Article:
Frequently Asked Real Estate Questions
Your home is more then likely the biggest purchase that you will ever make, so it is important make sure that you understand the process and that the house you are buying is the right one for you. In addition, since most people will only buy a few different houses over their lifetime, the home buying and selling process is not something that most people become experts on. Because of this, Realtors get a lot of questions about the process of buying or selling a home or about the terminology involved. Since a lot of people tend to do research online these days to be better informed I have made this section of some of the most frequently asked real estate questions. If you have any questions that I haven’t answered here or you would like to know more, feel free to contact me and I will help you out.
Frequently Asked Real Estate Questions by Home Buyers
How does the home buying process work?
This is a common question, especially for first time home buyers. Since the answer to this question is rather long and involved I have dedicated a whole page to this one. You can find the answer here: The Home Buying Process.
How long does the home buying process take?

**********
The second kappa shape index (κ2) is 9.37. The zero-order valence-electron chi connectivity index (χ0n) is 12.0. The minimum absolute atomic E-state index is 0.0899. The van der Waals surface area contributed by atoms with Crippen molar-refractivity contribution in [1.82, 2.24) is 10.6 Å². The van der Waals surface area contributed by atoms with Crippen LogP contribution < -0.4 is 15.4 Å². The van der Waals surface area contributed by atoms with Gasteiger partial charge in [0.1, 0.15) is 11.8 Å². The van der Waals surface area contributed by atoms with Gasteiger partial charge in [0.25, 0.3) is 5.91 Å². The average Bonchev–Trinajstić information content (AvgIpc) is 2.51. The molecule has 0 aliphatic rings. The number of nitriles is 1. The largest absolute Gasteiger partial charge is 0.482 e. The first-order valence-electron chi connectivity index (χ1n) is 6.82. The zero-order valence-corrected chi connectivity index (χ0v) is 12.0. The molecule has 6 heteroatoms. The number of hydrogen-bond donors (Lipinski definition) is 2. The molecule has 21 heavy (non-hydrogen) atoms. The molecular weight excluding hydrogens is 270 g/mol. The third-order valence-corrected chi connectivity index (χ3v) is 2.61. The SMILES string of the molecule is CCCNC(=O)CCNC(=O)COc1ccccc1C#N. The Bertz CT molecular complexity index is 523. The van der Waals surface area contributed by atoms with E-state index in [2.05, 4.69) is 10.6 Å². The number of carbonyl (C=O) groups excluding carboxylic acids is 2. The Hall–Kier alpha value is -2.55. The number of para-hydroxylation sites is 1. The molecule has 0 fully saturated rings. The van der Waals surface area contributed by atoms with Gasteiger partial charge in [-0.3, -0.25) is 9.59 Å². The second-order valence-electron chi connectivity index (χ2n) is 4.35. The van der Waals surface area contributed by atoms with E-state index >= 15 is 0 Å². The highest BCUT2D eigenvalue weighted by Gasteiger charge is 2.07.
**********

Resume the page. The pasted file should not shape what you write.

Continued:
Once you find a house and have your offer accepted the process usually takes around 30 days. The main reasons it takes so long is the process of getting a loan takes awhile, plus you have the inspection period that gives you around 10 business days to have the property inspected. If you are paying all cash for the house then it can take as little as a few days to purchase your home. On the other hand, if you are getting a FHA loan or using an online lender then it may take closer to 45 days for the loan process, and if you are using a VA loan then it usually takes about 60 days.
What is a home inspection?
As part of the home buying process, when your Realtor writes up your offer for the purchase of the home you are buying they will include a home inspection contingency. This will typically give you about 10 business days to have a home inspection done on the house. Although you can inspect the house yourself, the home inspection is usually done by a professional home inspector whose job it is to assess the condition of the house and find out any problems with the house before you buy it. Depending on the size of the house the inspection usually takes 2 to 3 hours. At the end of the inspection the home inspector will review any issues they found with you if you are present for the inspection, otherwise everything will be in their report. The report will seem a little scary because there will be a lot of stuff listed that the inspector found a problem with, but most of issues will probably be normal wear and tear stuff. Your Realtor will go over the report with you and discuss any issues that came up during the inspection.